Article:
I’m annoyed at Obama for not risking political capital to fight for what he believes in. More importantly, I have nothing but contempt for Harry Reid. I blame Reid for this fiasco more than Obama. If not for this ridiculous notion that any bill needs 60 votes to pass the Senate, we would have a much better health care bill today. The idea that Democrats are being allowed to threaten to filibuster their own party’s legislation is absurd. Are you kidding me? The way I see it: you want to filibuster your own party’s legislation? You want to pull that kind of shit? Fine, then you’re getting stripped of all your committee chairmanships and any other special perks you get from being a member of the majority party. I’d rather have 53 Democratic senators led by the ass-kicking Lyndon Johnson than a 60-member majority led by Harry Reid, that milquetoast fuckwad. Any time Reid opens his mouth I want to grab him by the shoulders and shake him awake. He practically whispers in front of the microphone. He barely looks at the camera. He’d lose a fight against a ham sandwich. You could run him over with a tricycle. The guy has less charisma than John Kerry. He has negative charisma.

Fortunately, he’s up for re-election next year and he’ll probably lose. Since it’s unlikely the Democrats will lose their majority next year, we’ll probably have a new Democratic majority leader in the next Congress. But by that point it will be too late to put together a better health care plan.

Which is why, as disappointed I am in the Senate bill as it now stands, I’m more annoyed with people on the left who say we need to “kill the bill.” If we don’t pass a bill now, we won’t have this chance for another 15-20 years. And there are some great things in this bill. For starters, under this bill, 30 million more Americans will have health insurance. Some people on the left are saying that because there’s no public option, it will be a windfall to the insurance companies. Um, no it won’t. In return for being paid premiums, the insurance companies will have to provide health insurance to people. It seems like many lefties aren’t thinking clearly — they’re beholden to the notion that anything corporate is evil, that health insurance companies are the spawn of hell. They’re more interested in punishing insurance companies than in helping millions of Americans get health insurance. They think that if insurance companies benefit, that must mean that everyone else loses. But be real. Just because you hate insurance companies, doesn’t mean they are evil. The world is not in line with your emotional reality. It’s really immature to see the world through the eyes of Michael Moore. I don’t like it when right-wingers see the world as black and white, and I don’t like it when left-wingers do so either.

It’s the Nader voters all over again.

Furthermore, one of the problems with our health insurance system is that lots of healthy people don’t buy insurance, meaning that the risk pool is smaller and somewhat skewed toward the unhealthy. A bigger risk pool is better, because it results in lower premiums for everyone. And the risk pools will increase by 30 million people.

Even if these numbers are off and it’s just 20 million more people with health insurance, that’s still phenomenal, and it’s the greatest progress in health care that we’ve had in more than 40 years.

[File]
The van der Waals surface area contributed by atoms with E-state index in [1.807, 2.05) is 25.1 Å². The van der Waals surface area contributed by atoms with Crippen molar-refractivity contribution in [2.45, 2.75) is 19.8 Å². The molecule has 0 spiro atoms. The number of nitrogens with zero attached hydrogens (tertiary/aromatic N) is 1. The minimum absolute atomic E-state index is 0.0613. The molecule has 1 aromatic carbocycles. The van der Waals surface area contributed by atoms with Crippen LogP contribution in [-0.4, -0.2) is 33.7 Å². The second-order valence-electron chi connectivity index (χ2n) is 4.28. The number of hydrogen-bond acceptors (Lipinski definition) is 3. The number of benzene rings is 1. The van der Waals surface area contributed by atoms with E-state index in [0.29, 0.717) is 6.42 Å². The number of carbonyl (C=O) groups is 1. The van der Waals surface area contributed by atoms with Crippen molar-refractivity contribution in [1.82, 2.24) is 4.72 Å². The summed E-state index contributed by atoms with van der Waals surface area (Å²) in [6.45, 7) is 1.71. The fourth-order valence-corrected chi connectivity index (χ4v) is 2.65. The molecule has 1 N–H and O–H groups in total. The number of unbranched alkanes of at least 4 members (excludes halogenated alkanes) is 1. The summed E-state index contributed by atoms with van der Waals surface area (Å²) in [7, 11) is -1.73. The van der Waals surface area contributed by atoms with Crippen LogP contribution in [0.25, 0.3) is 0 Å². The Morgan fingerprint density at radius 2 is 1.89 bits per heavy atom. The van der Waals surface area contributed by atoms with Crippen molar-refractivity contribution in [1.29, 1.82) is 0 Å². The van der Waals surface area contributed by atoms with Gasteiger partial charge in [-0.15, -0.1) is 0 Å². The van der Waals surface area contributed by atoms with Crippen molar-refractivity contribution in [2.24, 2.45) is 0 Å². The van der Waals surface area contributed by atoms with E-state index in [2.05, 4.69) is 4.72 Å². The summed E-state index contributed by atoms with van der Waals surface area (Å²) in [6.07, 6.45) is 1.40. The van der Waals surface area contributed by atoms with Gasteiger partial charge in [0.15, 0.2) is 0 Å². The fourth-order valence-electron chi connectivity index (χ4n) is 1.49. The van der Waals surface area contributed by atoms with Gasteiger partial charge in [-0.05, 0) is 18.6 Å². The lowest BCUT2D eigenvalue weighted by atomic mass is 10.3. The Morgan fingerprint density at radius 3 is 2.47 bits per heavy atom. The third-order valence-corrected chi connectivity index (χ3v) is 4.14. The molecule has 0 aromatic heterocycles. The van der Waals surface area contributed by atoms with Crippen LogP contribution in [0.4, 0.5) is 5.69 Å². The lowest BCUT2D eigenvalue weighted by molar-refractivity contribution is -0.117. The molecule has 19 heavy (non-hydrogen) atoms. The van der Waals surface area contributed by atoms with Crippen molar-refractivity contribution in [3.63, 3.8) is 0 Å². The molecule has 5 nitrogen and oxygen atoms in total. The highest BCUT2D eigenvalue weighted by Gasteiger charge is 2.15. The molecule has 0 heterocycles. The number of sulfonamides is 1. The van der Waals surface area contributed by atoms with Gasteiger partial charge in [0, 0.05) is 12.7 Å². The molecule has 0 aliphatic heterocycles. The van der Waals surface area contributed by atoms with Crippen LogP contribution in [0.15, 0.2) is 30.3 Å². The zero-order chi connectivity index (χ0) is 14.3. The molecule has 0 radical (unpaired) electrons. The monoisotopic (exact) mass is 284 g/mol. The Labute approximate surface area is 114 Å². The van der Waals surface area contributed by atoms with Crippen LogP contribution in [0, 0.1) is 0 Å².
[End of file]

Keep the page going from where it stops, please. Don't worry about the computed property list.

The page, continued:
I also read something that said under the current bill, insurance companies will be able to charge older people three times as much as younger people, and OMG how horrible that would be. Um, as opposed to now, when there is no limit on what they can charge?

So, yes, this bill could have been a lot better, and it’s Obama’s fault as well as Reid’s, as well as the fault of every senator who opposes a public option and a Medicare buy-in. (It’s also the Republicans’ fault, of course, but that goes without saying.)

But there’s lots of great stuff in this bill. It needs to pass. In the early 1970s, the Democrats scrapped a health care deal with Richard Nixon because it wasn’t good enough for them, and what did they get for it? Nothing.

If they don’t pass this bill now, there won’t be another chance for years.

Primal Scream Politics

“It’s times like these when the difference between political activism and self-expression and primal scream therapy become really apparent. Politics isn’t easy. Political change isn’t easy. It includes tons of reverses and inevitably involves not getting a lot of what you wanted, at least not at first. This doesn’t mean everyone needs to agree on policy or priorities. People don’t agree on things. That’s life. But that’s different from cashing out of the process if you don’t get just what you want.”

Josh Marshall

I’m really annoyed by people who say Obama is “just like Bush” or isn’t the leftist we elected. That’s an incredibly naive and simplistic view. First of all, Obama never put himself forth as a leftist. But more importantly, being president of the United States is really an impossible job. The public expects you to change the world with a wave of your hand, but the only real power the Constitution gives you is the power of persuasion. You have no concrete way to make Congress pass laws; you can only try and convince them to do it. (This list of presidential paradoxes is worth reading.) Granted, if you are talented enough a populist, you have more leverage, but even so, there’s no guarantee that this will work.